Liverpool striker Luis Suarez gave "unreliable" evidence to a panel investigating accusations he racially abused Manchester United defender Patrice Evra, a Football Association report said on Saturday.
The document detailed the reasons for Suarez's eight-match ban, handed out earlier this month for abusing France defender Evra in a 1-1 Premier League draw at Anfield on October 15.
"Mr Suarez's evidence was unreliable in relation to matters of critical importance," the report said, adding "Mr Evra was a credible witness."
The Uruguayan international, the report added, used the word "negro" or "negros" seven times during their confrontation.
Suarez, for his part, has denied the FA charge and has consistently denied he is a racist. The ban was suspended pending an appeal by Liverpool who gave him their full support when the punishment was imposed.
"Mr Suarez's words, which included a reference to Mr Evra's colour, were insulting," said the FA document.
The independent panel took advice from linguistic experts in Latin American Spanish after Suarez said he called Evra "negro in an affectionate and friendly way which was common in Uruguay."
Suarez added he would use the term "negro" when he spoke to black Liverpool team mate Glen Johnson and that he never intended to be racially offensive.
The FA argued that "the conduct of Mr Suarez has damaged the image of English football around the world, given the conduct occurred during the course of one of the most famous games in English football, watched by a huge number of people around the world."
Suarez rejected that argument.
The report said it was important to emphasise that Suarez, whose grandfather was black, had many black friends and the FA did not contend he acted as he did because he was a racist.
Suarez, who was also fined 40,000 pounds over the incident, has until January 13 to lodge an appeal.
Liverpool said Suarez, the club and their legal advisers would take time "to read, digest and properly consider the contents of the judgment and will make no further comment at present."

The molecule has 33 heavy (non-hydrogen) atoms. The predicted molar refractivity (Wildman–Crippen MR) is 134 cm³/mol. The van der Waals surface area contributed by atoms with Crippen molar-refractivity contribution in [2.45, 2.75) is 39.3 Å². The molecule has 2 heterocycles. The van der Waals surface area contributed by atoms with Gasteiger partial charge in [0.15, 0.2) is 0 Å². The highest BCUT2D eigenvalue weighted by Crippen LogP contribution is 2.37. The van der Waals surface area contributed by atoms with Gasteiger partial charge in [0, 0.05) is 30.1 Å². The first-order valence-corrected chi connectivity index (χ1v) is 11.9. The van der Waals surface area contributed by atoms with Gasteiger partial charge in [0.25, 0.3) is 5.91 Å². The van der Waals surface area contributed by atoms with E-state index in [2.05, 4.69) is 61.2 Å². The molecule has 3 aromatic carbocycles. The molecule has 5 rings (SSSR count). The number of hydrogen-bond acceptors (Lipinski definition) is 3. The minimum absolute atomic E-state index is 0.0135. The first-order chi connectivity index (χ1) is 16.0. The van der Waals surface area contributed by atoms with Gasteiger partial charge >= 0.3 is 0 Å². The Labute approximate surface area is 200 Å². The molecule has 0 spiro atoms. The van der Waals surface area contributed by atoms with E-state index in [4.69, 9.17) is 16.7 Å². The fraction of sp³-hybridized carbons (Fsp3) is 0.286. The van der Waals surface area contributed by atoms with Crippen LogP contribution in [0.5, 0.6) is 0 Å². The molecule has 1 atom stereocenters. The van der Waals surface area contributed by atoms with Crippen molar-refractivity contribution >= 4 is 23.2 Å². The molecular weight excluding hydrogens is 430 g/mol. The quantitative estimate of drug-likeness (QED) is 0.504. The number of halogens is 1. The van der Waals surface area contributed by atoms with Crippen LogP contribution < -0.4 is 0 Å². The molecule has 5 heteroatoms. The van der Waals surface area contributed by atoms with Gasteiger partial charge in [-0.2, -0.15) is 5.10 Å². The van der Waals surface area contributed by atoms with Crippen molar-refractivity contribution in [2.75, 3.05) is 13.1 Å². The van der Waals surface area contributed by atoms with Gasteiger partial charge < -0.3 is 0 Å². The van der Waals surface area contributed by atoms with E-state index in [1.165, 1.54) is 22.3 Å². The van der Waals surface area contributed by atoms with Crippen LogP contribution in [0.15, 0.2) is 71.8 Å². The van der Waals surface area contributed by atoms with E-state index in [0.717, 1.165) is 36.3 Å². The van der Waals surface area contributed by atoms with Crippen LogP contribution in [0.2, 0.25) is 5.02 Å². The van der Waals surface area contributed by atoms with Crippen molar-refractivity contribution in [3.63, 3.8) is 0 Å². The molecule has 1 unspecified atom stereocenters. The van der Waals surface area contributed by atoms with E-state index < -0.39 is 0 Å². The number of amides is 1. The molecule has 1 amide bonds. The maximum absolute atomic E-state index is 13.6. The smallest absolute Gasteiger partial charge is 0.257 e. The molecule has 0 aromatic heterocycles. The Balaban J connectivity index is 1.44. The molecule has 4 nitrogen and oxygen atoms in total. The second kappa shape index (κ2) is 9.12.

The 115-page FA report gives a detailed account of the clash between the pair and the evidence given to the three-man panel by both parties and other witnesses.
It concludes: "Mr Evra was a credible witness. He gave his evidence in a calm, composed and clear way. It was, for the most part, consistent, although both he and Mr Suarez were understandably unable to remember every detail of the exchanges.
"Mr Suarez's evidence was unreliable in relation to matters of critical importance. It was, in part, inconsistent with the contemporaneous evidence, especially the video footage.
"For example Mr Suarez said he pinched Mr Evra's skin in an attempt to defuse the situation. He also said his use of the word "negro" to address Mr Evra was conciliatory and friendly. We rejected that evidence," the report added.
"To describe his own behaviour in that way was unsustainable and simply incredible given the players were engaged in an acrimonious argument. That this was put forward by Mr Suarez was surprising and seriously undermined the reliability of his evidence on other matters.
"There were also inconsistencies between his accounts given at different times," said the report.
The confrontation occurred as Evra marked Suarez at a Liverpool corner in the 63rd minute, five minutes after the Uruguayan had fouled the Frenchman.
"In the goalmouth Mr Evra and Mr Suarez spoke to each other in Spanish," said the FA report. "Mr Evra asked Mr Suarez why he had kicked him.
"Mr Suarez replied, 'Porque tu eres negro (because you are black)'.
"Mr Evra then said to Mr Suarez, 'say it to me again, I'm going to punch you'. Mr Suarez replied, 'No hablo con los negros (I don't speak to blacks).'
The report concluded Suarez had said in evidence he would not use the word "negro" on a soccer pitch in England in the future.
"We believe that is his genuine and firm intention," it said.
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